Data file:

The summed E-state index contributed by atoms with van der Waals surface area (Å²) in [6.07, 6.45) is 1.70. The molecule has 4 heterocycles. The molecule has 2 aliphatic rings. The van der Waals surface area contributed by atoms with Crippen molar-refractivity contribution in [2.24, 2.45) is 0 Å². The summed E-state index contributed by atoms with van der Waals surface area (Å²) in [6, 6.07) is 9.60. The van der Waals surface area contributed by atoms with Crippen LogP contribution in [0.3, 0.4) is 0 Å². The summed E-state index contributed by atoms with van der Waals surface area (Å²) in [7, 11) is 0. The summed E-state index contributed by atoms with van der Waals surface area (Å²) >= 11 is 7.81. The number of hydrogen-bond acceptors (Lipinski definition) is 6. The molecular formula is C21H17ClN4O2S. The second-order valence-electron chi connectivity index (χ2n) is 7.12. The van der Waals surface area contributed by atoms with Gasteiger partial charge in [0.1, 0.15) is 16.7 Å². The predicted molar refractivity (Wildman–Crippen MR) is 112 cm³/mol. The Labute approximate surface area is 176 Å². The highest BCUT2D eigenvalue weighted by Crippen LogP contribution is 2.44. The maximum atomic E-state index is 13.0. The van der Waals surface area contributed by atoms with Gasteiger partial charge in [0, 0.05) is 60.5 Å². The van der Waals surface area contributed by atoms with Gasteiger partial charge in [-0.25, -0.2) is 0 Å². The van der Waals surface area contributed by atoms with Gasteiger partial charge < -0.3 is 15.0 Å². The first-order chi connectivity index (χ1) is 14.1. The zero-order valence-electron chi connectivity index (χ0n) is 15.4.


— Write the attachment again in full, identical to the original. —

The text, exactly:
The summed E-state index contributed by atoms with van der Waals surface area (Å²) in [6.07, 6.45) is 1.70. The molecule has 4 heterocycles. The molecule has 2 aliphatic rings. The van der Waals surface area contributed by atoms with Crippen molar-refractivity contribution in [2.24, 2.45) is 0 Å². The summed E-state index contributed by atoms with van der Waals surface area (Å²) in [6, 6.07) is 9.60. The van der Waals surface area contributed by atoms with Crippen LogP contribution in [0.3, 0.4) is 0 Å². The summed E-state index contributed by atoms with van der Waals surface area (Å²) in [7, 11) is 0. The summed E-state index contributed by atoms with van der Waals surface area (Å²) >= 11 is 7.81. The number of hydrogen-bond acceptors (Lipinski definition) is 6. The molecular formula is C21H17ClN4O2S. The second-order valence-electron chi connectivity index (χ2n) is 7.12. The van der Waals surface area contributed by atoms with Gasteiger partial charge in [0.1, 0.15) is 16.7 Å². The predicted molar refractivity (Wildman–Crippen MR) is 112 cm³/mol. The Labute approximate surface area is 176 Å². The highest BCUT2D eigenvalue weighted by Crippen LogP contribution is 2.44. The maximum atomic E-state index is 13.0. The van der Waals surface area contributed by atoms with Gasteiger partial charge in [0, 0.05) is 60.5 Å². The van der Waals surface area contributed by atoms with Gasteiger partial charge in [-0.25, -0.2) is 0 Å². The van der Waals surface area contributed by atoms with Gasteiger partial charge < -0.3 is 15.0 Å². The first-order chi connectivity index (χ1) is 14.1. The zero-order valence-electron chi connectivity index (χ0n) is 15.4.